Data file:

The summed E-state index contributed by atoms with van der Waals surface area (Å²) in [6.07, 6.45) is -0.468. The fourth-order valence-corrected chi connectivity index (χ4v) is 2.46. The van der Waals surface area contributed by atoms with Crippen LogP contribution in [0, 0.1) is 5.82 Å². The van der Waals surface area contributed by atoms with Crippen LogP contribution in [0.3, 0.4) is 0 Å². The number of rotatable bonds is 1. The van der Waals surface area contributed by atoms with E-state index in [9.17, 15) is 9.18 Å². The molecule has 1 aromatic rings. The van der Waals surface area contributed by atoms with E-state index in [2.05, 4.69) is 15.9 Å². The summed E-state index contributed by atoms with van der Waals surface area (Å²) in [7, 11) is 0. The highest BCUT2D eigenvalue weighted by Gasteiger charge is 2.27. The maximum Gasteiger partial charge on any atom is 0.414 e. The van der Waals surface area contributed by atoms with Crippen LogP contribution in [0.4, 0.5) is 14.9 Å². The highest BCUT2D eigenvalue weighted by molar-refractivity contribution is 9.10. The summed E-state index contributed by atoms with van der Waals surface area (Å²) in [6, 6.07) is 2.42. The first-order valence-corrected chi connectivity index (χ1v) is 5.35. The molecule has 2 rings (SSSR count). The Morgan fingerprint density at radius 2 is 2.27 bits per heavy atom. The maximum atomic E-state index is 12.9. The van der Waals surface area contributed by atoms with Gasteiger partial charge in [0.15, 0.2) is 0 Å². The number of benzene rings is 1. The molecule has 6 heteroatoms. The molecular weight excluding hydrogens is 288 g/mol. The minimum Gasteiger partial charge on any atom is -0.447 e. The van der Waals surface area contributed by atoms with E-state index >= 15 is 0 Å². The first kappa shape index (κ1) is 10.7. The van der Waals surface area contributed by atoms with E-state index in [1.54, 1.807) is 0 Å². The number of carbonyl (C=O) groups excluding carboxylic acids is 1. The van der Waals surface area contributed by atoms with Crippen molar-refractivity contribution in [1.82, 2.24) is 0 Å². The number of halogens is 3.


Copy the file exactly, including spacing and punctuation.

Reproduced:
The summed E-state index contributed by atoms with van der Waals surface area (Å²) in [6.07, 6.45) is -0.468. The fourth-order valence-corrected chi connectivity index (χ4v) is 2.46. The van der Waals surface area contributed by atoms with Crippen LogP contribution in [0, 0.1) is 5.82 Å². The van der Waals surface area contributed by atoms with Crippen LogP contribution in [0.3, 0.4) is 0 Å². The number of rotatable bonds is 1. The van der Waals surface area contributed by atoms with E-state index in [9.17, 15) is 9.18 Å². The molecule has 1 aromatic rings. The van der Waals surface area contributed by atoms with E-state index in [2.05, 4.69) is 15.9 Å². The summed E-state index contributed by atoms with van der Waals surface area (Å²) in [7, 11) is 0. The highest BCUT2D eigenvalue weighted by Gasteiger charge is 2.27. The maximum Gasteiger partial charge on any atom is 0.414 e. The van der Waals surface area contributed by atoms with Crippen LogP contribution in [0.4, 0.5) is 14.9 Å². The highest BCUT2D eigenvalue weighted by molar-refractivity contribution is 9.10. The summed E-state index contributed by atoms with van der Waals surface area (Å²) in [6, 6.07) is 2.42. The first-order valence-corrected chi connectivity index (χ1v) is 5.35. The molecule has 2 rings (SSSR count). The Morgan fingerprint density at radius 2 is 2.27 bits per heavy atom. The maximum atomic E-state index is 12.9. The van der Waals surface area contributed by atoms with Gasteiger partial charge in [0.15, 0.2) is 0 Å². The number of benzene rings is 1. The molecule has 6 heteroatoms. The molecular weight excluding hydrogens is 288 g/mol. The minimum Gasteiger partial charge on any atom is -0.447 e. The van der Waals surface area contributed by atoms with E-state index >= 15 is 0 Å². The first kappa shape index (κ1) is 10.7. The van der Waals surface area contributed by atoms with E-state index in [1.54, 1.807) is 0 Å². The number of carbonyl (C=O) groups excluding carboxylic acids is 1. The van der Waals surface area contributed by atoms with Crippen molar-refractivity contribution in [1.82, 2.24) is 0 Å². The number of halogens is 3.